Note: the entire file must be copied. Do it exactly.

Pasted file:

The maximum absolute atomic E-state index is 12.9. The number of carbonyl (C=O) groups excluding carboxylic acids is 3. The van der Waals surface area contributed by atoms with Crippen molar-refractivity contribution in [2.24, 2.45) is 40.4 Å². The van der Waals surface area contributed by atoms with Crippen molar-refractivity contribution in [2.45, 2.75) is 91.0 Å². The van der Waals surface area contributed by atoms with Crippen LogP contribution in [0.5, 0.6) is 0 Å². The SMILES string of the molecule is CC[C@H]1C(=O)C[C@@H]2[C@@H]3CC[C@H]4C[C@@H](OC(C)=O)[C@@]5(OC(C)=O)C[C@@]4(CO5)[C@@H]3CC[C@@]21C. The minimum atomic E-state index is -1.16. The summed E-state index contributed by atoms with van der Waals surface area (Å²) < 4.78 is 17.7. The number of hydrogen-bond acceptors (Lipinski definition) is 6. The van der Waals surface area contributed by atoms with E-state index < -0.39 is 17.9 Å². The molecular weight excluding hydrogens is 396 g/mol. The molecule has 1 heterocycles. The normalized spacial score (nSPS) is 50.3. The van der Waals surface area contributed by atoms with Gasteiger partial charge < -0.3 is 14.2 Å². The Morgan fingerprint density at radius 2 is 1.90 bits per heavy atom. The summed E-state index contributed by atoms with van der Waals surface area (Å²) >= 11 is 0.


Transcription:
The maximum absolute atomic E-state index is 12.9. The number of carbonyl (C=O) groups excluding carboxylic acids is 3. The van der Waals surface area contributed by atoms with Crippen molar-refractivity contribution in [2.24, 2.45) is 40.4 Å². The van der Waals surface area contributed by atoms with Crippen molar-refractivity contribution in [2.45, 2.75) is 91.0 Å². The van der Waals surface area contributed by atoms with Crippen LogP contribution in [0.5, 0.6) is 0 Å². The SMILES string of the molecule is CC[C@H]1C(=O)C[C@@H]2[C@@H]3CC[C@H]4C[C@@H](OC(C)=O)[C@@]5(OC(C)=O)C[C@@]4(CO5)[C@@H]3CC[C@@]21C. The minimum atomic E-state index is -1.16. The summed E-state index contributed by atoms with van der Waals surface area (Å²) < 4.78 is 17.7. The number of hydrogen-bond acceptors (Lipinski definition) is 6. The van der Waals surface area contributed by atoms with E-state index < -0.39 is 17.9 Å². The molecular weight excluding hydrogens is 396 g/mol. The molecule has 1 heterocycles. The normalized spacial score (nSPS) is 50.3. The van der Waals surface area contributed by atoms with Gasteiger partial charge < -0.3 is 14.2 Å². The Morgan fingerprint density at radius 2 is 1.90 bits per heavy atom. The summed E-state index contributed by atoms with van der Waals surface area (Å²) >= 11 is 0.